Merritt Smith, from Columbus, Ohio, took her four-year-old daughter Joni to Nationwide Children's Hospital as she needed stitches after being hit by a boy at school.
As Smith was checking her daughter in to the clinic, a man on the hospital's front desk offered Joni an explanation as to why the boy had hurt her.
He said: "I bet he likes you."
The comment troubled Smith and she later took to Facebook to share the reason for her unease.
"Dear man at the registration desk at children's hospital, l'm positive that you didn't think that statement through," Smith wrote.
"As soon as I heard it I knew that is where it begins. That statement is where the idea that hurting is flirting begins to set a tone for what is acceptable behavior."
She continued: "My four-year-old knows: 'That's not how we show we like someone. That was not a good choice.'
"In that moment, hurt and in a new place, worried about perhaps getting a shot or stitches you were a person we needed to help us and your words of comfort conveyed a message that someone who likes you might hurt you.
"No. I will not allow that message to be ok.
"I will not allow it to be louder than: 'That's not how we show we like each other.'
"At that desk you are in a position of influence, whether you realise it or not.
"You thought you were making the moment lighter. It is time to take responsibility for the messages we as a society give our children.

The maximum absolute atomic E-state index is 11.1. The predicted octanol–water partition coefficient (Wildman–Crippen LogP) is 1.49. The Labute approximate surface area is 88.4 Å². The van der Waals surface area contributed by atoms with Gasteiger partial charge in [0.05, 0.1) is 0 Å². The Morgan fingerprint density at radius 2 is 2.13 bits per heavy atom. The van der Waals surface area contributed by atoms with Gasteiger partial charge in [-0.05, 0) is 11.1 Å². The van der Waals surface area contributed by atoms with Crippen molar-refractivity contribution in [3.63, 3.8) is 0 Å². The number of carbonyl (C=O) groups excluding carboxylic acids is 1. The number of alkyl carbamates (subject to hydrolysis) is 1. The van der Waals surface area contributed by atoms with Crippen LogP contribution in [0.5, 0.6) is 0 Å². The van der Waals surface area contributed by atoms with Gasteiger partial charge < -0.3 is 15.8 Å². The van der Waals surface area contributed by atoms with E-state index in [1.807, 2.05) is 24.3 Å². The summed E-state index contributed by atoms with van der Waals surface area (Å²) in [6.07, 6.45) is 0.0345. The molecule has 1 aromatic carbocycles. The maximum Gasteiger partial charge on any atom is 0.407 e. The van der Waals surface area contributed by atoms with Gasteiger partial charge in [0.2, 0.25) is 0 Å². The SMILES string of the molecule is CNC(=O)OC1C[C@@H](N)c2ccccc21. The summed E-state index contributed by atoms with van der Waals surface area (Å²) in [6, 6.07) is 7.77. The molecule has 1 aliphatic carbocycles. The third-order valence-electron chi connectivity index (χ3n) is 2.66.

"Do not tell my four-year-old who needs stitches from a boy at school hitting her 'I bet he likes you'. NO."
Smith's post was initially set to private, so only her friends could see it, but she changed the post's privacy setting to make it public after someone she "respects" asked her to share the message.
The post has now been shared more than 33,000 times.
Smith later added that she values Nationwide Children's Hospital as a "tremendous asset and resource" to the local community and her intention was not to attack the hospital or get the staff member fired as "he genuinely meant no harm".
Smith has been in contact with the hospital following the incident and she says they "acknowledged they had never thought of that situation in that light" and they assured her that her comments were "food for thought".
She also asked people not to judge the four-year-old boy who injured her daughter.
"I want to make it clear here that I fully support this other child and his parents in their journey," she wrote. "I am confident that they will use all their resources.
"Please do not create an environment where parents who need support won't ask because they feel judged or shamed. We are all worthy of love and support."
Speaking about the response her Facebook post has received Smith said: "I am humbled and grateful that conversations, near and far, are being had.
"I know we can change the messages that guide our children as they learn to interact with one another, develop conflict resolution skills, choose empathy and stand strong in their sense of self."